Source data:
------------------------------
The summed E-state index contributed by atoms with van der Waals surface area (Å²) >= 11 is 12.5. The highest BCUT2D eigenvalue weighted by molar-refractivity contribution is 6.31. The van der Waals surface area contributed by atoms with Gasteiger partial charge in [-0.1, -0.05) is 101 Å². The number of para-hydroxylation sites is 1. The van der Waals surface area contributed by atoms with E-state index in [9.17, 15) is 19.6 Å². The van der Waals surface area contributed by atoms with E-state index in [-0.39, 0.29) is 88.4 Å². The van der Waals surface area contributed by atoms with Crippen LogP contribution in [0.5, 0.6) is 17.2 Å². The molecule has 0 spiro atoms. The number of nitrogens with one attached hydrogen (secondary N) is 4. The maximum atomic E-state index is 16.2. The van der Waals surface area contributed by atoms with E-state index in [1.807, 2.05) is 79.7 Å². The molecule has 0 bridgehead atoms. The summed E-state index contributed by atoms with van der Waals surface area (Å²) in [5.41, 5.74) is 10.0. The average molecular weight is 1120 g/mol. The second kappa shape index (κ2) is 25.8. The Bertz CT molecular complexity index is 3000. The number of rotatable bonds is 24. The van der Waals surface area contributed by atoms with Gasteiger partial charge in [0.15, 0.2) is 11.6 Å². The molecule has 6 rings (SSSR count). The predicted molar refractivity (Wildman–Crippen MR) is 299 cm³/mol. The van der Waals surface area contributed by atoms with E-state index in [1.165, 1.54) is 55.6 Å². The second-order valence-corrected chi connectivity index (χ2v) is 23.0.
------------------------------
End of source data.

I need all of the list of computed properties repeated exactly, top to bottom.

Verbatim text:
The summed E-state index contributed by atoms with van der Waals surface area (Å²) >= 11 is 12.5. The highest BCUT2D eigenvalue weighted by molar-refractivity contribution is 6.31. The van der Waals surface area contributed by atoms with Gasteiger partial charge in [-0.1, -0.05) is 101 Å². The number of para-hydroxylation sites is 1. The van der Waals surface area contributed by atoms with E-state index in [9.17, 15) is 19.6 Å². The van der Waals surface area contributed by atoms with E-state index in [-0.39, 0.29) is 88.4 Å². The van der Waals surface area contributed by atoms with Crippen LogP contribution in [0.5, 0.6) is 17.2 Å². The molecule has 0 spiro atoms. The number of nitrogens with one attached hydrogen (secondary N) is 4. The maximum atomic E-state index is 16.2. The van der Waals surface area contributed by atoms with E-state index in [1.807, 2.05) is 79.7 Å². The molecule has 0 bridgehead atoms. The summed E-state index contributed by atoms with van der Waals surface area (Å²) in [5.41, 5.74) is 10.0. The average molecular weight is 1120 g/mol. The second kappa shape index (κ2) is 25.8. The Bertz CT molecular complexity index is 3000. The number of rotatable bonds is 24. The van der Waals surface area contributed by atoms with Gasteiger partial charge in [0.15, 0.2) is 11.6 Å². The molecule has 6 rings (SSSR count). The predicted molar refractivity (Wildman–Crippen MR) is 299 cm³/mol. The van der Waals surface area contributed by atoms with E-state index in [1.165, 1.54) is 55.6 Å². The second-order valence-corrected chi connectivity index (χ2v) is 23.0.